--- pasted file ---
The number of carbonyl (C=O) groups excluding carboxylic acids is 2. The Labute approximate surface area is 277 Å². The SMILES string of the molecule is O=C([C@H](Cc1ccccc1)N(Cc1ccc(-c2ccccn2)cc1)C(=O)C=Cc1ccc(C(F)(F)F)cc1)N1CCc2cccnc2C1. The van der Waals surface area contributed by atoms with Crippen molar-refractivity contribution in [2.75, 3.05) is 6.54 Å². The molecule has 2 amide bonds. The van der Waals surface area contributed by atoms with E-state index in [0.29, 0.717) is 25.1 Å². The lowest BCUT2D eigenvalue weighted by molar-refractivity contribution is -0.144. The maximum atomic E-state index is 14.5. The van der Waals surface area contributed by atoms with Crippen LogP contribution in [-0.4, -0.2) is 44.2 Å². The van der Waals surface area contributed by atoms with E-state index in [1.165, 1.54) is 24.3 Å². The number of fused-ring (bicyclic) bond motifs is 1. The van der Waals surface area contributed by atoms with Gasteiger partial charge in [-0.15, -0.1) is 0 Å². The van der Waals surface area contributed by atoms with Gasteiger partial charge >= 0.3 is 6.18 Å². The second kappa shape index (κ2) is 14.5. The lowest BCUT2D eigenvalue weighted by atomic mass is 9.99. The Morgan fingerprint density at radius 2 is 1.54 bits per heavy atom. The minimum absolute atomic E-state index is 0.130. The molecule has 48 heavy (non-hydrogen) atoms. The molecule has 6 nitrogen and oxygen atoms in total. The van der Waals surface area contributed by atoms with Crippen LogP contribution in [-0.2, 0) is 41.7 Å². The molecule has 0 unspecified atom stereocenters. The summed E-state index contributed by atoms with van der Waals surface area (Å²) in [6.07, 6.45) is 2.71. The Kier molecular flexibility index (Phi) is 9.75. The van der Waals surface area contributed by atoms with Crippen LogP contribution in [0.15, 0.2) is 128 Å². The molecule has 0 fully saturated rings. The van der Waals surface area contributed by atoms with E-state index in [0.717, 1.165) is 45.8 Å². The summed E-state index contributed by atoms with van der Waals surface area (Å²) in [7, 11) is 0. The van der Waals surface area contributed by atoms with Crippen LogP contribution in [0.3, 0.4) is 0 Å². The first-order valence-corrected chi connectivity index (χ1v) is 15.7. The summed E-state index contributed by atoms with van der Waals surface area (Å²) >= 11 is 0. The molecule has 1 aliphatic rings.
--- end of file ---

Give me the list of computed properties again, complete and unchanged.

The number of carbonyl (C=O) groups excluding carboxylic acids is 2. The Labute approximate surface area is 277 Å². The SMILES string of the molecule is O=C([C@H](Cc1ccccc1)N(Cc1ccc(-c2ccccn2)cc1)C(=O)C=Cc1ccc(C(F)(F)F)cc1)N1CCc2cccnc2C1. The van der Waals surface area contributed by atoms with Crippen molar-refractivity contribution in [2.75, 3.05) is 6.54 Å². The molecule has 2 amide bonds. The van der Waals surface area contributed by atoms with E-state index in [0.29, 0.717) is 25.1 Å². The lowest BCUT2D eigenvalue weighted by molar-refractivity contribution is -0.144. The maximum atomic E-state index is 14.5. The van der Waals surface area contributed by atoms with Crippen LogP contribution in [-0.4, -0.2) is 44.2 Å². The van der Waals surface area contributed by atoms with E-state index in [1.165, 1.54) is 24.3 Å². The number of fused-ring (bicyclic) bond motifs is 1. The van der Waals surface area contributed by atoms with Gasteiger partial charge in [-0.15, -0.1) is 0 Å². The van der Waals surface area contributed by atoms with Gasteiger partial charge >= 0.3 is 6.18 Å². The second kappa shape index (κ2) is 14.5. The lowest BCUT2D eigenvalue weighted by atomic mass is 9.99. The Morgan fingerprint density at radius 2 is 1.54 bits per heavy atom. The minimum absolute atomic E-state index is 0.130. The molecule has 48 heavy (non-hydrogen) atoms. The molecule has 6 nitrogen and oxygen atoms in total. The van der Waals surface area contributed by atoms with Crippen LogP contribution in [-0.2, 0) is 41.7 Å². The molecule has 0 unspecified atom stereocenters. The summed E-state index contributed by atoms with van der Waals surface area (Å²) in [6.07, 6.45) is 2.71. The Kier molecular flexibility index (Phi) is 9.75. The van der Waals surface area contributed by atoms with Crippen LogP contribution in [0.15, 0.2) is 128 Å². The molecule has 0 fully saturated rings. The van der Waals surface area contributed by atoms with E-state index in [0.717, 1.165) is 45.8 Å². The summed E-state index contributed by atoms with van der Waals surface area (Å²) in [7, 11) is 0. The van der Waals surface area contributed by atoms with Crippen LogP contribution in [0.3, 0.4) is 0 Å². The first-order valence-corrected chi connectivity index (χ1v) is 15.7. The summed E-state index contributed by atoms with van der Waals surface area (Å²) >= 11 is 0. The molecule has 1 aliphatic rings.